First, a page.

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Climate Risk for Development

Climate change, and society’s response to it, present financial risks and opportunities to financial institutions and corporates. These risks, or opportunities, can stem from two primary channels:

  • Physical risks arise from the physical effects of increasingly severe and frequent climate and weather-related extreme events such as droughts, floods or hurricanes, and from longer-term progressive shifts in climate patterns such as increasing mean temperatures and changes in precipitation. These events can result in direct damages to property and other infrastructures, disrupt supply chains or impact of agricultural output, thereby reducing asset values and companies’ profitability.
  • Transition risks arise from the process of adjustment towards a carbon-neutral economy and be prompted by changes in policy, regulations, technology, or market sentiment. Policy changes could for instance take the form of restrictions on carbon emissions, the implementation of carbon pricing or the tightening of energy efficiency standards. These changes can translate in rapid reassessment of a wide range of asset values through unanticipated or premature write-downs of carbon-intensive industries.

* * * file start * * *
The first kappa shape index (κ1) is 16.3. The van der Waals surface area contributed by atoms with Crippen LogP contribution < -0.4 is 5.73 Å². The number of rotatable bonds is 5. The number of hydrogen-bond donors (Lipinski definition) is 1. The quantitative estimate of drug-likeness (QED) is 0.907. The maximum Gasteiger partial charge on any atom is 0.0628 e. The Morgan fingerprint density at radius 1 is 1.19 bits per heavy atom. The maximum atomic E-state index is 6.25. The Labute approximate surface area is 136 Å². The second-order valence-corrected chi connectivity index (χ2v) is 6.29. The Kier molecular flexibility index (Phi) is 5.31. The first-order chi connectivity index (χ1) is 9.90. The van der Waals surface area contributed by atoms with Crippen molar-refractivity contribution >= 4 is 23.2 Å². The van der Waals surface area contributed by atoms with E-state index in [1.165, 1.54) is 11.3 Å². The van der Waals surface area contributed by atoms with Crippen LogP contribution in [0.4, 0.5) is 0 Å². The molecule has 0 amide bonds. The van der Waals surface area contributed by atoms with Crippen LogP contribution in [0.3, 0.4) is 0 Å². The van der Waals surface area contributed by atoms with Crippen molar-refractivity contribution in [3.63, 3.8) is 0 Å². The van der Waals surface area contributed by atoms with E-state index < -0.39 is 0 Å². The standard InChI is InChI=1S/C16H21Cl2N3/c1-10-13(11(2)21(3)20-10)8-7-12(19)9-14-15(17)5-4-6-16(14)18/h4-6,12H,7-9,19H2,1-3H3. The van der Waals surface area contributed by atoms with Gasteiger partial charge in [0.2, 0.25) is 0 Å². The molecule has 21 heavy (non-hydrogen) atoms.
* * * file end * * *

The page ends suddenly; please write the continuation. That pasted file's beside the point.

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Scope of Activities

The IDB Group supports its clients in identifying, assessing, and managing climate-related risks and opportunities. It does so through an integral offering encompassing:

Innovative Solutions

Financial and non-financial solutions supporting investments in climate solutions.

Business Models

Design and piloting of innovative business models.

Task Force on Climate-related Financial Disclosures (TCFD)

Implementation of the TCFD’s recommendations.

Thematic Bonds

Issuance of thematic bonds.

Intersectoral Dialogue

Promotion of public-private dialogues on the topic through its Innovation LABs, and actively foster international knowledge sharing.

IDB Group’s climate risk-related support activities


Why climate risks?

Climate-related risks influence the characteristics of traditional risk types and affect how those risks impact financial institutions. For banks, for instance, climate-related risks can manifest as increased credit risk, market risk, liquidity risk and operational risk. .

Primary channels for climate-related financial risks

Climate-related risks and opportunities

Climate-related risks and opportunities

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Managing climate risk allows overcoming barriers such as:

  • Financial instability due to climate change
  • Reduced asset values and companies’ profitability due o physical effects of increasingly severe and frequent climate and weather-related extreme events
  • Lower ratings by agencies as climate risk factors are incorporated into their credit rating opinions
  • Rapid reassessment of a wide range of asset values through unanticipated or premature write-downs of carbon-intensive industries given an adjustment towards a carbon-neutral economy, prompted by changes in policy, regulations, technology, or market sentiment